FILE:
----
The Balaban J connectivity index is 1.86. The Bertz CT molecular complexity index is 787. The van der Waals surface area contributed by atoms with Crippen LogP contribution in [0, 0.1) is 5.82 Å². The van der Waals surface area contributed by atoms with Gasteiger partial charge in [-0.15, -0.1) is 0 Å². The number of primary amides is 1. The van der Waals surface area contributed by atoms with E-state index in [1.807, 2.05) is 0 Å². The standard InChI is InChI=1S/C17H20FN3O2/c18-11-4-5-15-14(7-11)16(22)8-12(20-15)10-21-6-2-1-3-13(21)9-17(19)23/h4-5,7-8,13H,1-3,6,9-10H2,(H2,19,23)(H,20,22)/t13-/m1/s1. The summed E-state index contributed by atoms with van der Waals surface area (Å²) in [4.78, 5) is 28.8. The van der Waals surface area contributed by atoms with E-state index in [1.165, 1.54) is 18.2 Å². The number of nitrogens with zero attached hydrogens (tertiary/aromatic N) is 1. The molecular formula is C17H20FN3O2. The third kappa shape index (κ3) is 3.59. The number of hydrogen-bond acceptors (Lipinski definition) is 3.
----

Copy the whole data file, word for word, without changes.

The Balaban J connectivity index is 1.86. The Bertz CT molecular complexity index is 787. The van der Waals surface area contributed by atoms with Crippen LogP contribution in [0, 0.1) is 5.82 Å². The van der Waals surface area contributed by atoms with Gasteiger partial charge in [-0.15, -0.1) is 0 Å². The number of primary amides is 1. The van der Waals surface area contributed by atoms with E-state index in [1.807, 2.05) is 0 Å². The standard InChI is InChI=1S/C17H20FN3O2/c18-11-4-5-15-14(7-11)16(22)8-12(20-15)10-21-6-2-1-3-13(21)9-17(19)23/h4-5,7-8,13H,1-3,6,9-10H2,(H2,19,23)(H,20,22)/t13-/m1/s1. The summed E-state index contributed by atoms with van der Waals surface area (Å²) in [4.78, 5) is 28.8. The van der Waals surface area contributed by atoms with E-state index in [1.165, 1.54) is 18.2 Å². The number of nitrogens with zero attached hydrogens (tertiary/aromatic N) is 1. The molecular formula is C17H20FN3O2. The third kappa shape index (κ3) is 3.59. The number of hydrogen-bond acceptors (Lipinski definition) is 3.